June 18

Ep. 0065: Revolutionary Aftershocks Part I: Shays’ Rebellion


Every revolution produces people (generally of the lower ranks within the revolutionary faction) who take the rhetoric & supposed ideology of the revolution at face value and expect that rhetoric & ideology to actually apply to them.  But every revolution also produces people (generally of the elite within the revolutionary faction) who really just want to be the “new boss” and, as a result, are often willing to blatantly violate the stated ideals of the revolution they were ostensibly leading.

Here we see this phenomenon in regards to the aftermath of the American Revolution, and two oft-overlooked ‘rebellions’ in early post-Independence History — Shays’ Rebellion of the 1780s and the Whiskey Rebellion of the 1790s.  This episode will cover Shays’ Rebellion, and next episode will cover the Whiskey Rebellion.

Join CJ as he discusses:

  • The concept of Thermidor and how the things we’re talking about in this episode (plus the writing & ratification of the Constitution, which we’re not getting into in great detail here, & the Whiskey a Rebellion we’re covering next time) constituted Thermidor for the (partial as it was) American Revolution
  • Shays’ Rebellion, from its origins through its suppression and aftermath
  • How the Rebellion added impetus to those pushing for a bigger, stronger federal government (eventually called “Federalists”) and how the Federalists’ victory with the US Constitution set the stage for the next Revolutionary Aftershock, the Whiskey Rebellion, which we’ll cover next episode

External Links

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June 8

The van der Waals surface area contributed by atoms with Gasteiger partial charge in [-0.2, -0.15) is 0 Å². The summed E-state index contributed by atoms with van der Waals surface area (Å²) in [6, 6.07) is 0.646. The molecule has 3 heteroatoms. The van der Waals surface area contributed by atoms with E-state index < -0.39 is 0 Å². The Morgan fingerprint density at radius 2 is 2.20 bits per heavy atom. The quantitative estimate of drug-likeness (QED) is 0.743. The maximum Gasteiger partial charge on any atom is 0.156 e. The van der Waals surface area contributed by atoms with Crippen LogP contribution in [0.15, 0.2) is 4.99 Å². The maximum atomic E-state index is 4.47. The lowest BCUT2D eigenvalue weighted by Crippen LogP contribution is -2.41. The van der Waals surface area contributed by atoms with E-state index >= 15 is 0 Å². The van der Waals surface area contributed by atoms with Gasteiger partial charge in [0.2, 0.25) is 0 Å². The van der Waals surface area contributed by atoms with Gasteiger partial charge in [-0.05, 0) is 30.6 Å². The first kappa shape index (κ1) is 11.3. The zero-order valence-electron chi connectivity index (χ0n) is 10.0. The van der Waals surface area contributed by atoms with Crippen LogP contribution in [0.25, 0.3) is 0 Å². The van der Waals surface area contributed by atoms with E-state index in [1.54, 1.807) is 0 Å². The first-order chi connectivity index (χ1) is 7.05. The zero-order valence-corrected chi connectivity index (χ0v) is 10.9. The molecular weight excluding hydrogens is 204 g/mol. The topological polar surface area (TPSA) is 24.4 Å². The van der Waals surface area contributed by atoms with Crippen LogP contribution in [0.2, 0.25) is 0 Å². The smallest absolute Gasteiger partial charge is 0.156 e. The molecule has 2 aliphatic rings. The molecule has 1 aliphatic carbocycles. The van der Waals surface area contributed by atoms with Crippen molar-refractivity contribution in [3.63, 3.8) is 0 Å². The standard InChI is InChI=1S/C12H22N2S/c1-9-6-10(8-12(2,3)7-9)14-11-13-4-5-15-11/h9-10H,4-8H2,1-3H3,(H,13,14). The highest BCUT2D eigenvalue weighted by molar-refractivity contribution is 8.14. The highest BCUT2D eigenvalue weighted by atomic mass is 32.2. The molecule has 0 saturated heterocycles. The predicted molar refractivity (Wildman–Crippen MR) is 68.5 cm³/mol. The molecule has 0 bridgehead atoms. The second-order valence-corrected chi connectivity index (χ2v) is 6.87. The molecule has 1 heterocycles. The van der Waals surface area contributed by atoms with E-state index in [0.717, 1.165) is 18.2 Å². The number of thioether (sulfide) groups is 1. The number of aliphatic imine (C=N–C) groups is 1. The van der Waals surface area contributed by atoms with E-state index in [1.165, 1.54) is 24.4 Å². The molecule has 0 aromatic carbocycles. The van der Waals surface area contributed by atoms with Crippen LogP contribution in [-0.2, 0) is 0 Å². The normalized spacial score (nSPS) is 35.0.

Ep. 0063: The American Revolution Part VI: Reflections on the Revolution

Finally -we wrap up our American Revolution coverage with a hodepodge grab-bag of thoughts & observations on the Revolution, what it was really about, how revolutionary it really was, and lessons we can learn from it today.

Join CJ as he discusses:

  • Patriotism vs Nationalism
  • Why you should avoid hero-worship
  • Meet the new boss, same as the old boss
  • Winning battles vs winning wars
  • Well-armed populations are harder to oppress
  • Decentralization as a strength, not a weakness
  • An extended exploration of whether or not the American Revolution was really a revolution — to which CJ argues there’s not a clear-cut answer — and a suggestion as to how present-day radicals for freedom should see the American Revolution

Internal Links

  • DHP Ep. 59 (see the comments referred to in this episode)
  • DHP Ep. 54 (“Three Leftist Historians Every Libertarian Should Read” – referenced in this episode in regard to William Appleman Williams’ America Confronts a Revolutionary World)

External Links

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June 1

Ep. 0062: The American Revolution Part V: Ending the War, Winners & Losers

Join  CJ as he discusses:

  • The British government’s cessation of hostilities following Yorktown
  • The Paris Peace talks & the terms of Treaty of Paris, 1783
  • Why the British lost the war
  • Winners & Losers as a result of this war, which is a more complicated topic than you might think

External Links

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May 21

Ep. 0061: The American Revolution Part IV: 1778-81

Join CJ as he discusses:

  • The increasingly influential counterrevolutionary faction among the independence leaders, as exemplified by John Adams & his essay, “Thoughts on Government”
  • The largely mythical “Conway Cabal” against George Washington
  • The fate of radical & guerrilla warfare advocate Gen. Charles Lee
  • The impact of French & Spanish intervention
  • Baron Von Steuben’s effects (for good & ill) on the Continental Army
  • Benedict Arnold’s Betrayal
  • The British switch to a Southern strategy, which initially goes well for them
  • How the British began to get bogged down by partisan warfare and chaos in the Backcountry, and how clever American commanders such as Nathanael Greene and Daniel Morgan were able to turn the tide
  • The retreat of the British Southern Army to Yorktown, VA, and their ultimate surrender to a Franco-American force in 1781, ending major military operations of the war

External Links

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May 12

Ep. 0060: The American Revolution Part III: 1776-1777

Join Prof CJ as he discusses:

  • Thomas Paine & Common Sense
  • The British evacuation of Boston
  • The Declaration of Independence